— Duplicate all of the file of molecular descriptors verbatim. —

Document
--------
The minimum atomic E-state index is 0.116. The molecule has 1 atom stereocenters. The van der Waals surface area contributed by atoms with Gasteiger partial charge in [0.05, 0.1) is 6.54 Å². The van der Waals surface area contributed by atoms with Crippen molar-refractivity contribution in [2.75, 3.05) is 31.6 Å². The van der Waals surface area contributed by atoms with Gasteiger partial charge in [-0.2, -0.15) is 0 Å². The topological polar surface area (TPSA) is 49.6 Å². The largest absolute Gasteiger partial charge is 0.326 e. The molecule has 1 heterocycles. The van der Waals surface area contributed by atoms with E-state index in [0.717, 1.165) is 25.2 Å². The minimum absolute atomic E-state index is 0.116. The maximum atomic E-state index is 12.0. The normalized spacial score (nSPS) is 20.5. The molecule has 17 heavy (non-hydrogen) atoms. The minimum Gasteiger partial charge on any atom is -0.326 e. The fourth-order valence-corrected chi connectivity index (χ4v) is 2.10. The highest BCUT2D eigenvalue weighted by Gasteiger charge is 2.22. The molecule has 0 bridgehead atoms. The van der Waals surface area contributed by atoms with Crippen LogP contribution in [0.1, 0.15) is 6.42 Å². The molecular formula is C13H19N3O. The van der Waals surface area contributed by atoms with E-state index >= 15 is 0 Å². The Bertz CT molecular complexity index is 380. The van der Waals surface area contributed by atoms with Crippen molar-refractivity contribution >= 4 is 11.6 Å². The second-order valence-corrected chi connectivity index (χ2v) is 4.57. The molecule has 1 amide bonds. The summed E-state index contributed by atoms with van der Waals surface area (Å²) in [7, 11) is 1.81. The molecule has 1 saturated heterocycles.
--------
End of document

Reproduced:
The minimum atomic E-state index is 0.116. The molecule has 1 atom stereocenters. The van der Waals surface area contributed by atoms with Gasteiger partial charge in [0.05, 0.1) is 6.54 Å². The van der Waals surface area contributed by atoms with Crippen molar-refractivity contribution in [2.75, 3.05) is 31.6 Å². The van der Waals surface area contributed by atoms with Gasteiger partial charge in [-0.2, -0.15) is 0 Å². The topological polar surface area (TPSA) is 49.6 Å². The largest absolute Gasteiger partial charge is 0.326 e. The molecule has 1 heterocycles. The van der Waals surface area contributed by atoms with E-state index in [0.717, 1.165) is 25.2 Å². The minimum absolute atomic E-state index is 0.116. The maximum atomic E-state index is 12.0. The normalized spacial score (nSPS) is 20.5. The molecule has 17 heavy (non-hydrogen) atoms. The minimum Gasteiger partial charge on any atom is -0.326 e. The fourth-order valence-corrected chi connectivity index (χ4v) is 2.10. The highest BCUT2D eigenvalue weighted by Gasteiger charge is 2.22. The molecule has 0 bridgehead atoms. The van der Waals surface area contributed by atoms with Crippen LogP contribution in [0.1, 0.15) is 6.42 Å². The molecular formula is C13H19N3O. The van der Waals surface area contributed by atoms with E-state index >= 15 is 0 Å². The Bertz CT molecular complexity index is 380. The van der Waals surface area contributed by atoms with Crippen molar-refractivity contribution >= 4 is 11.6 Å². The second-order valence-corrected chi connectivity index (χ2v) is 4.57. The molecule has 1 amide bonds. The summed E-state index contributed by atoms with van der Waals surface area (Å²) in [7, 11) is 1.81. The molecule has 1 saturated heterocycles.